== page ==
You may be an “employee”; even if you are called a “contractor.”

Your designation as an “employee” or as an “independent contractor” is determined by how you do your work, not by your job title. If you are an employee, you are eligible for unemployment insurance, workers’ compensation, health/safety protection by Cal/OSHA, and protection against discrimination. You do not have these protections if you are an independent contractor.

What is the difference between an employee and an independent contractor? There is no one simple test; it is necessary to weigh a number of factors. Answers of “yes” to the following questions make it more likely you should be an independent contractor; “no” answers make it more likely you should be designated as an employee:

  • Are you free from the control and direction of the business, meaning that you usually do your work without supervision?
  • Is your work outside the regular business that is paying you? (For example, a painter at a school is more likely to be an independent contractor than a teacher.)
  • Do you hold yourself out as an independent business? ?  (For example, do you advertise your services to the general public?)

Whether you should receive overtime pay depends on what you do, not on your job title.

As “exempt” employees do not receive overtime pay, it may be in an employer’s interest to classify a worker as exempt. To be legally exempt from overtime pay, however, employees must earn at least twice the minimum wage per month and fit in one of the following categories:

  • Executive or Administrative employees are exempt from overtime pay only if, at least 50% of the time, they perform intellectual, managerial, or creative work that requires independent judgment on matters of significance.
  • Professional employees are exempt from overtime pay only if they are state licensed or certified in a profession (such as law, accounting, teaching) or are in what is commonly recognized as a “learned” or “artistic” profession (such as editor or musician).
  • Executive employees are exempt from overtime pay only if, at least 50% of the time, they are involved in managerial activities outside the activities of regular employees; they usually direct the work of 2 or more full time employees; they can hire or fire workers; and regularly use discretion on significant matters.

If your title is “Executive File Administrator,” but your duties involve primarily filing and copying, you should not be classified as “exempt,” even though your title has the word “executive” in it. If you do not fit in one of the categories above, you should not be exempt from overtime pay, even if you are paid a flat salary for your regular work. (Overtime pay is then based on your hourly pay, which is your salary divided by the number of hours in the pay period.)

You may be eligible for unemployment insurance if you are fired or quit your job for “good cause.”

Being fired from a job does not disqualify you from receiving unemployment insurance unless you are terminated for “misconduct;” showing serious or intentional disregard for your employer’s interests. Repeated tardiness or unexcused absences from work may qualify as misconduct, but; “poor performance” is not normally misconduct and should not disqualify you from unemployment benefits. If you quit a job for a good reason, you can still collect unemployment insurance. The “good cause” standard for quitting a job can be difficult to meet. The following circumstances are considered to be “good cause” to quit a job:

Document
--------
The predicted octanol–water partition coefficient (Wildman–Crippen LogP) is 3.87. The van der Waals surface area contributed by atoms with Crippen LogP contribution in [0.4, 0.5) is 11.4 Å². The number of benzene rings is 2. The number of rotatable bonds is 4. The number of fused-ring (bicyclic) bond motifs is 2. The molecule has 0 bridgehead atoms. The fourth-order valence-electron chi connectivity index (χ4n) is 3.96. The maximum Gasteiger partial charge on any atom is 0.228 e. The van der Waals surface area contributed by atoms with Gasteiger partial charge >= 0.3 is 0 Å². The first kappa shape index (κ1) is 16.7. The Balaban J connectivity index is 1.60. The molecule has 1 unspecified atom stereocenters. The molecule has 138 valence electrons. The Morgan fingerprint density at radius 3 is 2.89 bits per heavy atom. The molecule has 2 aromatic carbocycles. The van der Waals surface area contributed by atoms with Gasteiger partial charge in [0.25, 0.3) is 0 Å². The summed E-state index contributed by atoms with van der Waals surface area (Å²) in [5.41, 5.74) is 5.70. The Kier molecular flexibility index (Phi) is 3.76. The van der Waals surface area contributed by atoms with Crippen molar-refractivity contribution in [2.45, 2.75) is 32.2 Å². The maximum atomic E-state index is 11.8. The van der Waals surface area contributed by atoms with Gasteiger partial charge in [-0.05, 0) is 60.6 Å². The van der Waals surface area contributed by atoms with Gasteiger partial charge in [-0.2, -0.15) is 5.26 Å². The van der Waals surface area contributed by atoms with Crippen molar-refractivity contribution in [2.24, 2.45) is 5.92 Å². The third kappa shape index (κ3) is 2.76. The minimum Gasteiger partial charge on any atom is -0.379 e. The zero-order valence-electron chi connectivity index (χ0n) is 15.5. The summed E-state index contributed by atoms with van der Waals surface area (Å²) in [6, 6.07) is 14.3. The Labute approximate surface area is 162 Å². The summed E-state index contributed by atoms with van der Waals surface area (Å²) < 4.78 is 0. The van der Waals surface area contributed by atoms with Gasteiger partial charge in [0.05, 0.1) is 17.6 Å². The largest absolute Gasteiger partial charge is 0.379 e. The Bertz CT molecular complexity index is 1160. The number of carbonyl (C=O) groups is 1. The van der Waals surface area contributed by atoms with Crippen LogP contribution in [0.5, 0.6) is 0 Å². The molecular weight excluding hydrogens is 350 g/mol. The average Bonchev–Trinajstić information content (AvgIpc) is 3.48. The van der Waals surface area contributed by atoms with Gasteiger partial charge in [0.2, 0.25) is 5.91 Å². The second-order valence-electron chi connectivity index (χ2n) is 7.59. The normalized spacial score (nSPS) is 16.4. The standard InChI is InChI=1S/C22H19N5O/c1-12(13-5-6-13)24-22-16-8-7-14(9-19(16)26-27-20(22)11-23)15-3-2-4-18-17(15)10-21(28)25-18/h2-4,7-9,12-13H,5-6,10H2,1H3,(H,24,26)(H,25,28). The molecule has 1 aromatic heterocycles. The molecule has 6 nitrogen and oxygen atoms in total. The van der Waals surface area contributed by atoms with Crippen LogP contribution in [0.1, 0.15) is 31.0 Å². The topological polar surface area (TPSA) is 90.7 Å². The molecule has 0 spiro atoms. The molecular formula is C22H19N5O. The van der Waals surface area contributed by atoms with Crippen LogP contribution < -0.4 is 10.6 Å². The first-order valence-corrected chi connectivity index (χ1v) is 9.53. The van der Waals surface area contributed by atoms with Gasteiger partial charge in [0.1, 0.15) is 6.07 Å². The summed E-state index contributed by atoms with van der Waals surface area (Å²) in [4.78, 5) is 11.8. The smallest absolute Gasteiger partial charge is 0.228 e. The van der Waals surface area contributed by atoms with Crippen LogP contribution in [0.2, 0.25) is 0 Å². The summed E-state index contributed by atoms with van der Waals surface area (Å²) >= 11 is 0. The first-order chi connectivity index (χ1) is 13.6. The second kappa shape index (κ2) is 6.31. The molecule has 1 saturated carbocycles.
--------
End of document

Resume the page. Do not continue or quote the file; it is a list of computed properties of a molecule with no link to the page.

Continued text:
• Domestic reasons (leaving your job in order to maintain a marriage or family situation);
  • You are offered a better job (if you are offered another job with better wages, benefits and potential, and then the job falls through);
  • Health reasons (before quitting, you must inform your employer of the health problem and ask for a leave of absence or a less demanding job);
  • Intolerable working conditions (such as safety problems, harassment, or significant demotions or pay cuts).

To avoid being disqualified for unemployment insurance if you quit the job, you must also make all reasonable attempts to notify your employer and attempt to solve the problem before you quit.

You can “pre-choose” your workers’ compensation doctor.

If your employer offers a group health plan, you can pre-designate your primary care physician to treat you if you become injured on the job.  The advantage to selecting your own physician ahead of time is that he/she, rather than the employer’s choice of doctor, will be primarily responsible for examining and treating you if you suffer an on-the-job injury.  Pre-selecting your physician is easy:  just make sure your doctor agrees to be your pre-designated physician and then notify your employer in writing of your selection. (See Form 9783 to predesignate your physician.)

You can reasonably refuse to do unsafe work.

The California Labor Code (Section 6311) allows you to refuse to perform unsafe work as long as it is a violation of a Cal/OSHA standard or Labor Code provision and  is hazardous enough that any reasonable person would think his/her health or safety would be in danger by doing the work.  Before you refuse to perform unsafe work, however, make sure you inform your supervisor about the unsafe condition, and give the company a chance to correct it.  If the company does not correct the unsafe condition, and you decide to refuse the work, make sure that you inform your supervisor, preferably in writing or in front of others, exactly why you are refusing to do the work, and that you will return to work as soon as the condition is fixed.  Finally, you should contact Cal/OSHA to file a complaint against your employer.